A Contender In The Mid-Range Bagger Market

Touted as the only casual (almost) full-dress touring bike in the mid-displacement class, the V-Star 1300 Deluxe from Yamaha’s Star cruiser stable hit the streets with a majority of its technology and style from the V-Star 1300 and V-Star 1300 Tourer. Equipped with a 1,304 cc engine, some nice little pieces of tech, and styling that clearly aims it at the American sector, the V-Star 1300 Deluxe is a strong contender in the mid-range bagger market.

Continue reading for my review of the Yamaha V-Star 1300 Deluxe.

  • 2015 - 2017 Yamaha V-Star 1300 Deluxe
  • Year:
    2015- 2017
  • Make:
  • Make:
  • Model:
  • Model:
  • Engine:
    Liquid-cooled V-twin; SOHC, 4 valves/cylinder
  • Displacement:
    1304 cc
  • Top Speed:
    124 mph (Est.)
  • Price:
    14290
  • Price:

Design

2015 - 2017 Yamaha V-Star 1300 Deluxe
- image 728453
It comes with a fully integrated dash and audio system, which features a removable waterproof Garmin® Zumo® 665 GPS.

The chopped-down, fork-mounted bat-wing fairing lends the Deluxe a custom air with minimal coverage and resistance. Much sportier than Harley’s old barn-door fairing, it leads the way with whisker-mount turn signals and pimp lights (passing lamps, whatever) for a look that ties in nicely with the established touring visage. It sits in front of a fully integrated dash and audio system, which comes equipped with a removable waterproof Garmin® Zumo® 665 GPS, and while it protects the chest, hands and arms, the missing material down low leaves the legs exposed. That’s a nice feature for a mid-displacement tourer, especially in warmer climes. Color-matched, hard, lockable bags give you 15.2 gallons of storage; that’s 5.2 gallons more than the V-Star 1300 Tourer.

Since this is touted as a tourer, you would expect ample passenger accommodations; but the pillion, as it comes from the factory, is inadequate. The seat is wide enough, but quite short, offering what I would consider a precarious perch. If ever there was a bike that I’d feel capable of driving out from under me, this is it. Definitely a candidate for a passenger backrest, even though that would ruin some of the Boulevard Bruiser vibe Yamaha was clearly going for.

To accommodate a passenger that you want to stay on good terms with, you’ll have to shell out more bucks for a more complete touring saddle setup including the scooped touring seat and backrest, and passenger floorboards. All in all, there isn’t much in the way of roominess unless your passenger is an undernourished waif and you are average height or smaller and pretty lean. A plus, though, are the real steel fenders. If you are looking for a base to start a customization project, steel fenders are right up your alley.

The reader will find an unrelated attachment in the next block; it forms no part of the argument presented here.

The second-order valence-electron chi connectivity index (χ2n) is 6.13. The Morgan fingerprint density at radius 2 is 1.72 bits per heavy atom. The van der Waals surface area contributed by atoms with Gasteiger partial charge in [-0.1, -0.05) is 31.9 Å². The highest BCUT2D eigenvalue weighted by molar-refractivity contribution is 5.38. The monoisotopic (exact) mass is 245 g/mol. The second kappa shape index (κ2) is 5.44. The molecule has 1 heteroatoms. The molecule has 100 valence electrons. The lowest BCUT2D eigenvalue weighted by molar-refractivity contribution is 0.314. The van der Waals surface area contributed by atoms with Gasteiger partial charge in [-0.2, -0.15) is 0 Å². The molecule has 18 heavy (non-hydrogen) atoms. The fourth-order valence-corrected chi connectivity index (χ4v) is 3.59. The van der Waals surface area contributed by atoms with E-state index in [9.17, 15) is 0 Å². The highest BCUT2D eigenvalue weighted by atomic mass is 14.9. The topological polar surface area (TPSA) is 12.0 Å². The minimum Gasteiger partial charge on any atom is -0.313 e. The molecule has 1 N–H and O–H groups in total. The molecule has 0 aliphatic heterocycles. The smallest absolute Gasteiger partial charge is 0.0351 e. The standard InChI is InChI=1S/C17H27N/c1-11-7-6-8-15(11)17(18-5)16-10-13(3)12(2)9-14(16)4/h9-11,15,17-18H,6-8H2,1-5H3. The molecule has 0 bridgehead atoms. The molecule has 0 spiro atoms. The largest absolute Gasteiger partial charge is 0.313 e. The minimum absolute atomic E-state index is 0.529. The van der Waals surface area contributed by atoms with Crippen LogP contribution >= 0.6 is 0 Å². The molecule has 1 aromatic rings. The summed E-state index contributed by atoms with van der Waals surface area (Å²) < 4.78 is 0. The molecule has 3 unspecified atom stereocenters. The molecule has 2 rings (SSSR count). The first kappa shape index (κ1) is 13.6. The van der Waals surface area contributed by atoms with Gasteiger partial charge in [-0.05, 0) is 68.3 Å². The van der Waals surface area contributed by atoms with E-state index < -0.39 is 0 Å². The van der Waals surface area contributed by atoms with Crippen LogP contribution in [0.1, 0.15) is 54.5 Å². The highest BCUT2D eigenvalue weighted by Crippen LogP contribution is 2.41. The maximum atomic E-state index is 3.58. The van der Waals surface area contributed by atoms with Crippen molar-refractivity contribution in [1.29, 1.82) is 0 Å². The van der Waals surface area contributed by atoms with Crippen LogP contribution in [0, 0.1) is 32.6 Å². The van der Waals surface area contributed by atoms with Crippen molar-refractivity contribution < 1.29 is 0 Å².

Chassis

2015 - 2017 Yamaha V-Star 1300 Deluxe
- image 728454
The braced steel swingarm and rear wheel are controlled by a nine-position preload-adjustable, single rear shock vertically mounted behind the engine and tucked out of sight so at least you get some basic ride control.

Front suspension rides on KYB 41 mm telescopic front forks with large-diameter brush-finished fork skirts. Front wheel travel is better than average at 5.3 inches long at the axle, but the forks themselves are rather vanilla with nothing in the way of adjustment. Even H-D is starting to move away from plain front stems, so Yamaha has a little room for improvement here.

The braced steel swingarm and rear wheel are controlled by a nine-position preload-adjustable, single rear shock vertically mounted behind the engine and tucked out of sight so at least you get some basic ride control. Rear wheel travel is 4.3 inches, which once again is more than some of its direct competitors manage to pack on.

The 298 mm brakes discs — dual in front with twin-piston calipers and single in the rear with a single-piston caliper — provide ample stopping power. I like that the rear caliper is mounted to the underside of the swingarm, This not only makes the caliper less in-your-face, but it helps reduce the center of gravity, which in turns makes for better handling. Some may raise an eyebrow at the lack of ABS protection especially given the 717-pound wet weight (plus rider/passenger/gear), but I’m OK with it since such gadgetry would balloon the price a bit.

All this rides on 16-inch seven-spoke cast aluminum wheels with a fat, 130/90 hoop up front and a 170/70 in the back with the whitewalls set to the inside.

Frame: Double Cradle
Suspension / Front: 41 mm Telescopic fork; 5.3-inch travel
Suspension / Rear: Single shock; 4.3-inch travel
Brakes / Front: Dual hydraulic disc, 298 mm
Brakes / Rear: Hydraulic disc, 298 mm
Tires / Front: 130/90-16M/C 67H
Tires / Rear: 170/70B-16M/C 75H
Wheels: seven-spoke aluminum

Drivetrain

2015 - 2017 Yamaha V-Star 1300 Deluxe
- image 728461
Riders can expect about 80 pound-feet of torque at 4,000 rpm and approximately 70 horsepower for a top speed of about 125 mph.

The steel cradle frame has four solid engine mounts holding the liquid-cooled, 60-degree V-twin 1,304 cc (80 cubic-inch) engine so you can expect some vibration to transfer to the frame, but not as much as a hard-mount Harley lump for instance.

You can find the radiator tucked between the front-frame down tubes to make it as unobtrusive as possible and let it breathe freely at the same time, but it still sticks out like a sore thumb when viewed from the front, if you ask me. Star took steps to minimize the visual impact of the liquid-cooling system in profile by tucking the radiator hoses away out of sight and giving the heads pronounced cooling fins for that air-cooled look, at least from the side view. In stop-and-go traffic, an electric fan keeps air moving through the radiator to keep you from overheating, a benefit that ultimately trumps vanity in the liquid- versus air-cooling argument.

A Mikuni dual bore, 40 mm returnless-type throttle body fuel injection system with TPS and idle speed control handles fuel delivery for an average fuel economy of 42 mpg. Engine power feeds through the standard (non-slipper) clutch to the five-speed constant-mesh transmission, and a reinforced belt drive carries power to the rear wheel. Dyno results vary depending on the dyno, but buyers can count on around 80 pound-feet of torque at 4,000 rpm and approximately 70 horsepower for a top speed of about 125 mph. This isn’t quite enough to qualify for the power-cruiser category, but is plenty for most people in most situations.